Since we have never seen a city that works, we do not know what to expect. Our pinpointed focus remains stuck with our job, money, food and sleep—anything beyond these is seen not-urban. We assume our children will not play outside, we will never climb a tree, make a garden, grow veggies, ride a bicycle, row a boat, run a mile in a city in Bangladesh. We go back to focusing on money, job, food and sleep; for everything else we want to “go back” to our villages. We have never known a city that can offer those activities properly, and thus, we have removed it from the equation of urbanism. We do not demand or dream of a city where we can make outdoor and community activity an integral part of our urban lifestyle. We have never known, never seen, hence, we put up a strong disassociation from the cities we live in, we never belong.
Not only that, nouveau riches of Bangladesh frown upon those outdoorsy activities, as if those are something of the villagers, of the peasants, dirty, dusty stuff that urbanites should not get involved with; one air-conditioned confined space to another, houses to vehicles to office to homes, packed and wrapped inside fake comfortable cocoons—this has become our only acceptable form of urbanism. Our parents literally command their children in cities, “Don’t play in the mud, don’t go near the pond, don’t mix up with them, don’t climb a tree”—actually don’t go outside the house at all.
Throughout the world the opposite is true. Those outdoor community activities are the most important factors of measuring quality of life in a neighbourhood—a thing that is not even a part of our urban thinking. Probably we don’t have the space—that’s a fallacy; if that would have been the case, then why do all the new developments in the empty suburbia turn into the exact same mess? The space was always there. We never demanded that space. We never thought of them as important. We quickly gave up, and accepted the disassociation between cities and outdoor, that in turn kept producing ugly neighbourhoods and suffocating residential areas.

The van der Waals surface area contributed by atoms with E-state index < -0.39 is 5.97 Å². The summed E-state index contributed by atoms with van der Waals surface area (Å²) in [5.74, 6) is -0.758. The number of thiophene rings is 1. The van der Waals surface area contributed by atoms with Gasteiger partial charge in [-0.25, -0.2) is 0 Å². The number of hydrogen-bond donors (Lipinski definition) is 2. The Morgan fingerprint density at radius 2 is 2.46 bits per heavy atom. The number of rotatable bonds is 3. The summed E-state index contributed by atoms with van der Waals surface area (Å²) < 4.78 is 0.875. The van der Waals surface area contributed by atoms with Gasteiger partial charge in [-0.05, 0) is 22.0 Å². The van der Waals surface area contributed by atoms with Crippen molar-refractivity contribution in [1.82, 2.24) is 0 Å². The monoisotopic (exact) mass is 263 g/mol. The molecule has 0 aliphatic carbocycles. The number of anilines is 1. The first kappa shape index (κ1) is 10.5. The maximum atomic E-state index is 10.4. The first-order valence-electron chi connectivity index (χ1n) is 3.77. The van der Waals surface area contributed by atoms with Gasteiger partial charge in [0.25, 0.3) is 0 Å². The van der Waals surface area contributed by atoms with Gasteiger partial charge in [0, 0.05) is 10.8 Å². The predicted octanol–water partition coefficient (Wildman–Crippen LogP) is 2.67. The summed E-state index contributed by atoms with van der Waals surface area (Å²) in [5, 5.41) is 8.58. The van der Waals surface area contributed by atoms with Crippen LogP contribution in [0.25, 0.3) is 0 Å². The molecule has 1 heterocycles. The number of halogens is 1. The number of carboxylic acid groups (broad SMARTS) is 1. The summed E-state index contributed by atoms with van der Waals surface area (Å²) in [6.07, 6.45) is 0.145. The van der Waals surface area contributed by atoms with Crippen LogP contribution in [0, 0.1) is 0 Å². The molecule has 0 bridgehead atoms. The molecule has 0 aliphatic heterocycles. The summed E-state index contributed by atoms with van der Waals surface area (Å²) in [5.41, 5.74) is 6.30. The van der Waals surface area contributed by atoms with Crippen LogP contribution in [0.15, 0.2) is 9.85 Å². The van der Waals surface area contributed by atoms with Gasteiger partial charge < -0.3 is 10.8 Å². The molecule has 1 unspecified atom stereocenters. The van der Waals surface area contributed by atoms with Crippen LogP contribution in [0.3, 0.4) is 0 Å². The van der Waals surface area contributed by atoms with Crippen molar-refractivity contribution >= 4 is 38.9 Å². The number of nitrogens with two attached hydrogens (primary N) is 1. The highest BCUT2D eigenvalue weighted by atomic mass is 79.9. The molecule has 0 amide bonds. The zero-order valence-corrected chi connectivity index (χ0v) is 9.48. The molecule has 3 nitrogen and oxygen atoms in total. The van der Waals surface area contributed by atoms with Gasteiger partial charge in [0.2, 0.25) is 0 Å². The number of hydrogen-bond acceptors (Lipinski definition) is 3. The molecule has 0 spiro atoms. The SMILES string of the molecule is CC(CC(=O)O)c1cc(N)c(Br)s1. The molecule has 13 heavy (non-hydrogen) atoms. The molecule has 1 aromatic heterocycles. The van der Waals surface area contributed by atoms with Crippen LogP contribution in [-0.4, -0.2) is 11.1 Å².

This disassociation with outdoor activities and cities puts a significant impact on how our mid-tier cities are growing. As we learn to accept that this too will become another row of buildings with minimum set backs, a grinding locale where there will be no outdoor fun, we learn to give up our ponds, lakes, walkways, open-spaces and greens. We stack up buildings after buildings, we buy land and apartments in places where there is zero urban outdoor and community facilities, we agree to these appalling developments. Because we have no association of city-dwelling and outdoor, community activities. We quickly give up, and think of going back to the villages or expensive resorts for those.
Then alas! Our villages are following the same path! We are giving up on what villages were meant to be, assuming, this is how should development work. No! Fuck! Hell no! It does not! Don’t embrace this shitty madness! Refuse to buy land and apartment in places where your children can not go outside to play safely, where they can’t climb a tree or jump in a pond. Refuse to fill up a water-body to build a residential tower, refuse development that kills a river or a lake. Living is not just going to work, coming home, eat, sleep, and shit. If you continue accepting this misery soon enough you will have no village to go back to. We get what we demand.
Embrace the city, but city with everything that you would have had in a village, albeit a better organised and efficiently shared with many.